The Open Philanthropy Project identifies outstanding giving opportunities, makes grants, follows the results, and publishes our findings. Our main funders are Cari Tuna and Dustin Moskovitz, a co-founder of Facebook and Asana. Meet our staff here.
Prior to becoming an independent organization in June 2017, the Open Philanthropy Project was operated as a partnership between Cari and Dustin’s foundation, Good Ventures, and the charity evaluator GiveWell.
GiveWell was founded in 2007 by Elie Hassenfeld and Holden Karnofsky, who had been trying to donate as effectively as possible. They aimed to help people facing a similar situation to their own: interested in giving to charity, short on time for researching their options, and looking for highly evidence-backed charities to support.
Good Ventures was founded in 2011 by Cari Tuna and Dustin Moskovitz. They were looking to give their fortune away in their lifetimes, and as effectively as possible, in order to help humanity thrive. Cari took the role of President, and spent her first year speaking with a broad range of people in search of advice.
The two organizations found that they shared a great deal in terms of their vision and values, and came to collaborate closely. The partnership adopted the Open Philanthropy Project name in 2014, and became an independent organization in 2017.
How we work
The Open Philanthropy Project is structured as a limited liability company (LLC) and is governed by a Board of Managers currently consisting of Cari Tuna, Dustin Moskovitz, Elie Hassenfeld, Alexander Berger, and Holden Karnofsky.
The Open Philanthropy Project LLC employs staff but it does not regularly make grants to other organizations. We typically recommend grants to the Open Philanthropy Project fund, a donor-advised fund at the Silicon Valley Community Foundation. Support for the Open Philanthropy Project fund comes primarily from Cari and Dustin, though historically other donors have contributed as well. In some cases, the Open Philanthropy Project makes grant recommendations directly to Good Ventures, the Open Philanthropy Action Fund (a 501(c)(4) social welfare organization), or to other entities. Although the majority of our funding recommendations are directed to 501(c)(3) organizations, we also recommend contributions to other kinds of organizations when we believe that the programmatic benefits justify them.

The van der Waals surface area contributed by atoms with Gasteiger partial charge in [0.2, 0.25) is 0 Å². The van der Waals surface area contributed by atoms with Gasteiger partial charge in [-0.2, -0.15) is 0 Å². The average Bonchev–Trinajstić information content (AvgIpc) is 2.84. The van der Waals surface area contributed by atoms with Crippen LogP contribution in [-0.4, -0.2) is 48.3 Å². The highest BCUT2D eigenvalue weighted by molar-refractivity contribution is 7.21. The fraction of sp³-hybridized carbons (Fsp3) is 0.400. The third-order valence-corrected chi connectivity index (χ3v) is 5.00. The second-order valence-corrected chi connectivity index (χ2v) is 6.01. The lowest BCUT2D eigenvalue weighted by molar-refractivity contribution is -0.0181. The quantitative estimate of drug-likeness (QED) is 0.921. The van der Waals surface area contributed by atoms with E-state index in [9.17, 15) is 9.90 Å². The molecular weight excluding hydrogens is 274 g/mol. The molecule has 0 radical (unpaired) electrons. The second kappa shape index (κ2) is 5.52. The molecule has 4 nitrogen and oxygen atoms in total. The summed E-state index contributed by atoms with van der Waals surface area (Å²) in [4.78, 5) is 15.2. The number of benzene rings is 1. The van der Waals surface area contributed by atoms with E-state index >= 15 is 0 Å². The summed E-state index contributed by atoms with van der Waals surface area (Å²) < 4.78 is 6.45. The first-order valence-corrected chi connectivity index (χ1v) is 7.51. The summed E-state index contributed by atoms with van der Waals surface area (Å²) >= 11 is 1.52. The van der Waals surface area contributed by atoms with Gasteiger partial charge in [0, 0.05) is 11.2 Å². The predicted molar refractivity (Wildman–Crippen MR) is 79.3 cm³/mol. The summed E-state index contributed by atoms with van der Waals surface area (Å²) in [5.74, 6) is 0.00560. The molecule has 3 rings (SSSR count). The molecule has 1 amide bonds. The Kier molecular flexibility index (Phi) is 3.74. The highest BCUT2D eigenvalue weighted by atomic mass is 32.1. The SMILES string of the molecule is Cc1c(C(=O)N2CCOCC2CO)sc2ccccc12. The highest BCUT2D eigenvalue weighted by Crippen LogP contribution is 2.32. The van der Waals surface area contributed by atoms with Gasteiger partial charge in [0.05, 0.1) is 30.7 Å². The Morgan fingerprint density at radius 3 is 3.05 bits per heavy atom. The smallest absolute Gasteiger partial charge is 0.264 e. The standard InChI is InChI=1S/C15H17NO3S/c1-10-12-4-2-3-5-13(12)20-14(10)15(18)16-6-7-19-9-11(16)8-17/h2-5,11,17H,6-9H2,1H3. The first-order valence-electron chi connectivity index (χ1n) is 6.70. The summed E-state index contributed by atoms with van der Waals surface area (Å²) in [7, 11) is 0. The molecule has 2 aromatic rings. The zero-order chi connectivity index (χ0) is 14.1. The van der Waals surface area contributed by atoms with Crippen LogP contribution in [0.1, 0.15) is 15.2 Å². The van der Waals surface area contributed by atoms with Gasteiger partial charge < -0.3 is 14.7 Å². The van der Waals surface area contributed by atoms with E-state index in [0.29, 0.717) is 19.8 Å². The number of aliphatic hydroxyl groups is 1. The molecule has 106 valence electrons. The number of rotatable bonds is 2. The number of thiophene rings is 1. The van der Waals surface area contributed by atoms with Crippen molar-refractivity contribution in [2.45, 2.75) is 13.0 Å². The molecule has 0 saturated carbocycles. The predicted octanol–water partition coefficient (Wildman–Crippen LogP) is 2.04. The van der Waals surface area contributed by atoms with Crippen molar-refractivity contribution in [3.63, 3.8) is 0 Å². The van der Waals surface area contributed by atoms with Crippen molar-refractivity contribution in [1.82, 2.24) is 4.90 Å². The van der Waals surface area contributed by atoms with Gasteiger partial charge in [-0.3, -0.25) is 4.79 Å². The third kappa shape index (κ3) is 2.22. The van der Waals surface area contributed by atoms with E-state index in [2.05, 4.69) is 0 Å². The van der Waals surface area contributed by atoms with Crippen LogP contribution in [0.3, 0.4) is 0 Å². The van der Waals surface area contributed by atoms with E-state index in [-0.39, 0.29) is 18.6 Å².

The Open Philanthropy Project, Good Ventures, and GiveWell share office space, but are separate entities with separate financial and human resources and separate governing bodies. Currently, Good Ventures does not have any employees of its own. Instead, it largely relies on the research and recommendations of Open Philanthropy Project staff. The Open Philanthropy Project remains an independent organization from Good Ventures, partly because we would eventually like to play a similar advisory role for other highly aligned major donors.